• On Dec 28, Eloise Anderson, a volunteer dog handler and her lab retriever, Trimble, traced Laci's scent from the parking lot at Berkeley Marina to the end of the pier where Scott had launched his boat. In April 2003 Laci's and Conner's decomposed bodies were found about two miles north of this location.
  • The secret girlfriend Amber Frey to whom he first told he was never married and later confessed he had a wife and lost her, and that it was going to be his first Christmas alone. The most disturbing part of this is the date he told her this. It was December 9. Remember Laci vanished on Christmas Eve. 
  • Oh, and remember on New Year's Eve? Scott called Amber telling her he was celebrating by the Eiffel Tower in Paris, France when in all reality he was attending a candlelight vigil for Laci in Modesto.
  • In early February Sott sold Laci's car  - knowing full well Laci wasn't coming back. In his defense, police had seized his truck for their investigation, and for several weeks he had to rent a car to go places. The car dealership later donated Laci's Land Rover back to her family, which was a nice gesture. Scott also wanted to sell the house but couldn't without Laci's signature.
So on March 17, 2005, Scott Peterson didn't have a fun filled St. Patrick's Day. Instead he moved into his new forever home at San Quentin State Prison.

Janey, Scott's sister in law, is determined to prove his innocence. Here's what she has to say:

There seemed to be 14 eye witnesses who claimed to have seen a pregnant / fat woman walking her dog after Scott left the house, and obviously police didn't follow up on all of their calls. We can't know for sure if it was Laci, but we also can't know it wasn't her. 

There was also a mailman who knew the Peterson's dog. It always barked when he delivered the mail. When the postman arrived between 10:35 and 10:50am on Dec 24 the dog didn't bark, and the gate was open - an indication that Laci and McKenzie (= the dog) might in fact have gone for a walk. This is kind of relevant because computer evidence shows that Scott was logging on at his warehouse computer at 10:15am. Still, just because the dog wasn't there, doesn't mean Laci hadn't been killed and transported to the warehouse.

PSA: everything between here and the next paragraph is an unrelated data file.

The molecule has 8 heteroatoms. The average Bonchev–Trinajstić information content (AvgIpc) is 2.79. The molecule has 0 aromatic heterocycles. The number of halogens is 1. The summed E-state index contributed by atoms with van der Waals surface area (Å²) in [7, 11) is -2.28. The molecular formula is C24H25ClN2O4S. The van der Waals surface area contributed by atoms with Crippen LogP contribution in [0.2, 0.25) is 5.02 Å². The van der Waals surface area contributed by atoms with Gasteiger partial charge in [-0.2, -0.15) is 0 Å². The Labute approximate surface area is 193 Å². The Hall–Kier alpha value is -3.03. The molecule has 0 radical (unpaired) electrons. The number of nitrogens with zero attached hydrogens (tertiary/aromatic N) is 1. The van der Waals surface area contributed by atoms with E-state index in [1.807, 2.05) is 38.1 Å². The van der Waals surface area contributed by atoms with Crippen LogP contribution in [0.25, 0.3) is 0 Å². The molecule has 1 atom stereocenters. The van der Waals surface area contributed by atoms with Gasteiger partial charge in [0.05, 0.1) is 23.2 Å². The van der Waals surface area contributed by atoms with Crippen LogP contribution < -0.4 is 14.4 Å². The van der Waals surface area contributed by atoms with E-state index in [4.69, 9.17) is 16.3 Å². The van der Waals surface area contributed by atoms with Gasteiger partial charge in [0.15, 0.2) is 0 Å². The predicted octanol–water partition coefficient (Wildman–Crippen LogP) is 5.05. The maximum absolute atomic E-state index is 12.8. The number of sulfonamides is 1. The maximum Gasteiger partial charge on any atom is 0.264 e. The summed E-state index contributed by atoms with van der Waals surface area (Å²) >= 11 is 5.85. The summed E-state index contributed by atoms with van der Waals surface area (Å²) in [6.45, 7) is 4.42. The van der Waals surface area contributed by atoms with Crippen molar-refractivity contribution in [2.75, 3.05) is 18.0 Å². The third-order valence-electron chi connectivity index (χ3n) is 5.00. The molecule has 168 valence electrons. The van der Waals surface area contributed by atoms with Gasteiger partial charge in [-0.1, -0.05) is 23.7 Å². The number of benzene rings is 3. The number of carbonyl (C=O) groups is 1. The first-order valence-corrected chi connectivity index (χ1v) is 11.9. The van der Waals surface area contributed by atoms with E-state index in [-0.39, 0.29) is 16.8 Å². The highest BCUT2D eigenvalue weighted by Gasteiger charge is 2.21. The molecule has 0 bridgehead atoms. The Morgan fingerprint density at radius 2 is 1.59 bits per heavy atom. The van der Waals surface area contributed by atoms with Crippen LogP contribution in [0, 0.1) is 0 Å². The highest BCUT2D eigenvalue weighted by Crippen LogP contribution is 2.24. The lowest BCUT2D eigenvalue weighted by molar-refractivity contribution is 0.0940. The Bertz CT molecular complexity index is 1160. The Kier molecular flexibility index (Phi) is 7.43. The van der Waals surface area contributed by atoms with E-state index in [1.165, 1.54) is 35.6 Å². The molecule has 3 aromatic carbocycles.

Evidently there were many "Laci sightings" reported, coming from 26 different states, even overseas, so we can't know how reliable the tips that Janey talks about might be.

She also claims errors were made during the jury selection process. Every potential juror that stated to be against the death penalty was excluded - even though they should have been asked the follow-up question "even though you're against the death penalty, would you be able to render that verdict?" To which they might still say yes. I'll be talking about jury selection later this month. Stay tuned.
Furthermore, the questionnaire that every potential juror has to complete, asks "have you ever been a party to a law suit, have you ever testified in court, have you ever been a victim to a crime?" The infamous Strawberry Shortcake juror, Richelle Nice, checked the NO box to those question and was therefore lying - she shouldn't have been on that jury. Clearly she had unresolved issues against her ex who threatened her and her unborn baby, so she wasn't an unbiased juror for that particular case. 
Prosecution did a reenactment of the "body dump", using a similar boat like Scott had, however their boat capsized ;-) The jury was not allowed to see this video. 
The search dog I mentioned above was one in several that were hired, but only this one's handler was allowed to testify. Other dogs obviously indicated information that could have helped Scott's defense. Here's a hint: I'll be talking about search and rescue dogs shortly.
Do you think prosecution had it right? Or are Janey's points valid? Should his appeal be granted? Let me know.

For now I'll let you move on with your day - hope to see you back tomorrow!

Image by Gerd Altmann from Pixabay


  1. The evidence for him being guilty seems more substantial than that for his innocence, IMO.

  2. i followed this case years ago and i believe the evidence suggests him guilty. i did look up the pregnant/fat lady story and nothing seemed to be found to corroborate this story/theory.

    Joy at The Joyous Living

  3. I don't know. I ignored this when it happened, so I have no opinion. It sounds like he's guilty.

  4. Guilty. I remember reading about this case. Just too many things point to him (IMO).

  5. Lots of great info....I've already used a cadaver dog in one of my books but the next one will involve old human remains and the dogs that specialize in that.

    DB McNicol, author
    Microfiction: Eye


Post a Comment

Thank you for your comment. It will be visible as soon as I had a chance to verify that you are not an anonymous user and/or a spammer.